Opening a restaurant is much like writing a book – most people have dreamed about it at some point, few will attempt it, and even fewer are truly cut out for it. Neither one is nearly as easy as pop culture would have us believe. We’ve all seen the glamorous portrayals of young and fashionable restaurant owners, but they almost never show the chaos and incredible stress that goes along with opening a restaurant.
If you’re thinking about opening a restaurant, the first thing to consider is whether you want the reality of a restaurant or the imagined version. Would you still want to open a restaurant if you knew in advance that you wouldn’t make much money? Would you do it if you knew you’d be working long hours and doing grunt work alongside your employees? If not, there’s a good chance you’re not meant for the restaurant business. True, there are celebrity chefs and extremely well-funded high-end restaurants, but very few of us play in that league – and most of those who do paid their dues at some point in their careers.
The next big consideration is whether your area can support the kind of restaurant you want to build. If you’re in a small town in the middle of nowhere, extremely specialized restaurants (gluten-free, vegan, sushi, etc) will most likely face extreme difficulties. You’ll also need to study the micro-environment of your potential restaurant site. Is it well-trafficked? What other businesses are in the area? How’s the parking? In general, your restaurant should fit into the neighborhood. Fine dining rarely works well in between payday loan stores and fried chicken joints. It doesn’t make sense to take a lot of unnecessary risk when you open a restaurant for the first time.
Once you’ve studied your intentions and the target area, you’ve got to start thinking about the money you’ll need to open a restaurant. Do you have the funds to keep going, even if the opening months are rocky? Have you studied the margins on your proposed menu? Do you know how much prices fluctuate on the items you’ll be using most, or are you prepared to re-vamp your menu seasonally to take advantage of items that are most cost effective? How many typical diners will you need each night to break even? Where will your investment money come from? Will you need to hold another job when you open, or do you have a spouse or relative who can cover the bills while you’re working on getting profitable? Whatever you envision, imagine it being worse than you expect, financially speaking. You might be lucky, but it’s better to know what you’ll do if things don’t go smoothly than to be forced to shut down and lose your initial investment.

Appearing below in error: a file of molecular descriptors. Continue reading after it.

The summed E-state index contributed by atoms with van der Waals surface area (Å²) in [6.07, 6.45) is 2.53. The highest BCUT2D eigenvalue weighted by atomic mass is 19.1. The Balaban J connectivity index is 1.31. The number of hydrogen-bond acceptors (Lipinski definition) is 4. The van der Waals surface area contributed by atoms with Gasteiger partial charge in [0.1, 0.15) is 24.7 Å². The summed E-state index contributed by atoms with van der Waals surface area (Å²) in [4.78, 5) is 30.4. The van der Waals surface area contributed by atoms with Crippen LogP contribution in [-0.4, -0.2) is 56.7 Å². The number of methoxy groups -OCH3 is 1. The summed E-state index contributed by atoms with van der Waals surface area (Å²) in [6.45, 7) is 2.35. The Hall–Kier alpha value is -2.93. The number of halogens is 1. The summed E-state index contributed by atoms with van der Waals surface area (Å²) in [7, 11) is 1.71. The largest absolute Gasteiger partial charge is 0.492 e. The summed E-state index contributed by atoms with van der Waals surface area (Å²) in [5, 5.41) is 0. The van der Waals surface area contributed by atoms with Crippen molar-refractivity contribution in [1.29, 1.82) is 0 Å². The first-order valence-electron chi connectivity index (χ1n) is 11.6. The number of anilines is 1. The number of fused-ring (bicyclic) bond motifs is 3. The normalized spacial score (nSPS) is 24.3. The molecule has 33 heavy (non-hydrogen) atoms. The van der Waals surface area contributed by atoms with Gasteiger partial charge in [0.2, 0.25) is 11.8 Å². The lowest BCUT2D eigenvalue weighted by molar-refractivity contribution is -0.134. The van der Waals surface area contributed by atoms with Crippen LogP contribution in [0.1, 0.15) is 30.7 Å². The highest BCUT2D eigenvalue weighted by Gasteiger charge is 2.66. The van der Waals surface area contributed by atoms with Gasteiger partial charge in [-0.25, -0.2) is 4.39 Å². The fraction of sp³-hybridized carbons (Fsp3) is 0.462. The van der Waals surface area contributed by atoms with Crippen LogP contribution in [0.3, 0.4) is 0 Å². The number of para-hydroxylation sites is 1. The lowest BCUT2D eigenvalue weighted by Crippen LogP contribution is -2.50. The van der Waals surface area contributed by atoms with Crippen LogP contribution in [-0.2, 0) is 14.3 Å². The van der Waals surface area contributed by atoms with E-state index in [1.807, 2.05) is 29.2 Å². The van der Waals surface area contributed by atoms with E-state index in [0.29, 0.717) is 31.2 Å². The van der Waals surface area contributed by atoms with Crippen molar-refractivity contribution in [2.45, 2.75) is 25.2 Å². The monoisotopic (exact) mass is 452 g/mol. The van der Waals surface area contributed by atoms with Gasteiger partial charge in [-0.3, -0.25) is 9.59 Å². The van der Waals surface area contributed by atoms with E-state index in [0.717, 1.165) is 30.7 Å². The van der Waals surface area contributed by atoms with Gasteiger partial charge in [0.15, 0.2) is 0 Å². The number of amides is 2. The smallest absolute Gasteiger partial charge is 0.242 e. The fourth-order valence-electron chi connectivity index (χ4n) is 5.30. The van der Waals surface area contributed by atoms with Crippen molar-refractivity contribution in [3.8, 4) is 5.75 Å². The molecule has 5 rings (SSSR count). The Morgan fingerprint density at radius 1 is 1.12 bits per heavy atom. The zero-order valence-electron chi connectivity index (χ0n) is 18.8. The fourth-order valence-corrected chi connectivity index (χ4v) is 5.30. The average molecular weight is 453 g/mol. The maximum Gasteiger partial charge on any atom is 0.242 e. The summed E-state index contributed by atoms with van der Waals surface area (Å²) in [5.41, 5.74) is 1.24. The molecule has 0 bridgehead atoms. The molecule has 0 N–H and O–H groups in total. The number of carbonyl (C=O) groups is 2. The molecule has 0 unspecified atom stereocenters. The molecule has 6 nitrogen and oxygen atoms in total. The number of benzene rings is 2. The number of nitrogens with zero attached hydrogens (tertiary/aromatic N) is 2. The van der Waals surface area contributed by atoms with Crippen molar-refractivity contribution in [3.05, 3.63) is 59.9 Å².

Finally, before you go any further towards opening a restaurant, you need to get a realistic idea of whether you’re any good. Will you be doing the cooking? If so, it’s a good idea to request brutally honest feedback from friends and acquaintances. Find out what they really think of your food and ask what they’d be willing to pay for it in a restaurant. Get several opinions, especially from people you can count on to be honest. If you really want to market test your food, consider doing some catering jobs, or offer to cook for a local group or nonprofit in exchange for brutally honest feedback. Again, make SURE you let them know you want both positive and negative feedback. It’s better to hear bad things now rather than after you’ve heavily invested and your new restaurant is getting slammed by Yelp reviewers.
If you can get through these steps, there’s a good chance you may have what it takes to open a restaurant. You’ll still have to contend with hiring and management and all the usual restaurant issues, but these things can be learned as you go. The main thing is that you have skills, money, determination, and the right market for your restaurant idea.